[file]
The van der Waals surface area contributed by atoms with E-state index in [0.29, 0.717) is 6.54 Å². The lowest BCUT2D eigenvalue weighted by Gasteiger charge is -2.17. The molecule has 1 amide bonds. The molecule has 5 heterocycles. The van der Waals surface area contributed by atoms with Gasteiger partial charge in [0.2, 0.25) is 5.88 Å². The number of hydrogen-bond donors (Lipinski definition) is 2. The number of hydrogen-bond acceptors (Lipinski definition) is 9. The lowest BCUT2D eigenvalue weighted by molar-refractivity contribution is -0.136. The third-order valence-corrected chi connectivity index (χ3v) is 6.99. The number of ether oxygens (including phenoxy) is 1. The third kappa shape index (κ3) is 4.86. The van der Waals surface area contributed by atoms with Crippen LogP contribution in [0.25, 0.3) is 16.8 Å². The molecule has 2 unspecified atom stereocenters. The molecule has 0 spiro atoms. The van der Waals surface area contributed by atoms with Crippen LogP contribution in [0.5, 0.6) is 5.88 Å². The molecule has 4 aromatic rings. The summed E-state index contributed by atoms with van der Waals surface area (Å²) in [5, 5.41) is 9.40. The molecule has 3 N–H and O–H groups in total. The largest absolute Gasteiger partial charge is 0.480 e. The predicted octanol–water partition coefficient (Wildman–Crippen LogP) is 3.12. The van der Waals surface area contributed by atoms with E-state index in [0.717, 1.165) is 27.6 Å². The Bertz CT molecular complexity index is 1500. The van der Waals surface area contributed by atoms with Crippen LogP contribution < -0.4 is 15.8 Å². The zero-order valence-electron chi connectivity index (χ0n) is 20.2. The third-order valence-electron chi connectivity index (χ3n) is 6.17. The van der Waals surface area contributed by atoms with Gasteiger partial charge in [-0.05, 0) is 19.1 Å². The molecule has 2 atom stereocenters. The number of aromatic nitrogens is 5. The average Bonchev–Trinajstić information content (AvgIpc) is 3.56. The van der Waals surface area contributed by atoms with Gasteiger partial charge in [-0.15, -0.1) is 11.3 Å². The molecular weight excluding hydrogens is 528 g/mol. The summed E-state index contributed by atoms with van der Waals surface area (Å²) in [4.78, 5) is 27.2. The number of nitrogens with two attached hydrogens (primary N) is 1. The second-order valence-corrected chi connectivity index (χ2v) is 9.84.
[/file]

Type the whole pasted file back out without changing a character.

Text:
The van der Waals surface area contributed by atoms with E-state index in [0.29, 0.717) is 6.54 Å². The lowest BCUT2D eigenvalue weighted by Gasteiger charge is -2.17. The molecule has 1 amide bonds. The molecule has 5 heterocycles. The van der Waals surface area contributed by atoms with Gasteiger partial charge in [0.2, 0.25) is 5.88 Å². The number of hydrogen-bond donors (Lipinski definition) is 2. The number of hydrogen-bond acceptors (Lipinski definition) is 9. The lowest BCUT2D eigenvalue weighted by molar-refractivity contribution is -0.136. The third-order valence-corrected chi connectivity index (χ3v) is 6.99. The number of ether oxygens (including phenoxy) is 1. The third kappa shape index (κ3) is 4.86. The van der Waals surface area contributed by atoms with Crippen LogP contribution in [0.25, 0.3) is 16.8 Å². The molecule has 2 unspecified atom stereocenters. The molecule has 0 spiro atoms. The van der Waals surface area contributed by atoms with Crippen LogP contribution in [0.5, 0.6) is 5.88 Å². The molecule has 4 aromatic rings. The summed E-state index contributed by atoms with van der Waals surface area (Å²) in [5, 5.41) is 9.40. The molecule has 3 N–H and O–H groups in total. The largest absolute Gasteiger partial charge is 0.480 e. The predicted octanol–water partition coefficient (Wildman–Crippen LogP) is 3.12. The van der Waals surface area contributed by atoms with E-state index in [0.717, 1.165) is 27.6 Å². The Bertz CT molecular complexity index is 1500. The van der Waals surface area contributed by atoms with Crippen LogP contribution < -0.4 is 15.8 Å². The zero-order valence-electron chi connectivity index (χ0n) is 20.2. The third-order valence-electron chi connectivity index (χ3n) is 6.17. The van der Waals surface area contributed by atoms with Gasteiger partial charge in [-0.05, 0) is 19.1 Å². The molecule has 2 atom stereocenters. The number of aromatic nitrogens is 5. The average Bonchev–Trinajstić information content (AvgIpc) is 3.56. The van der Waals surface area contributed by atoms with Gasteiger partial charge in [-0.15, -0.1) is 11.3 Å². The molecular weight excluding hydrogens is 528 g/mol. The summed E-state index contributed by atoms with van der Waals surface area (Å²) in [4.78, 5) is 27.2. The number of nitrogens with two attached hydrogens (primary N) is 1. The second-order valence-corrected chi connectivity index (χ2v) is 9.84.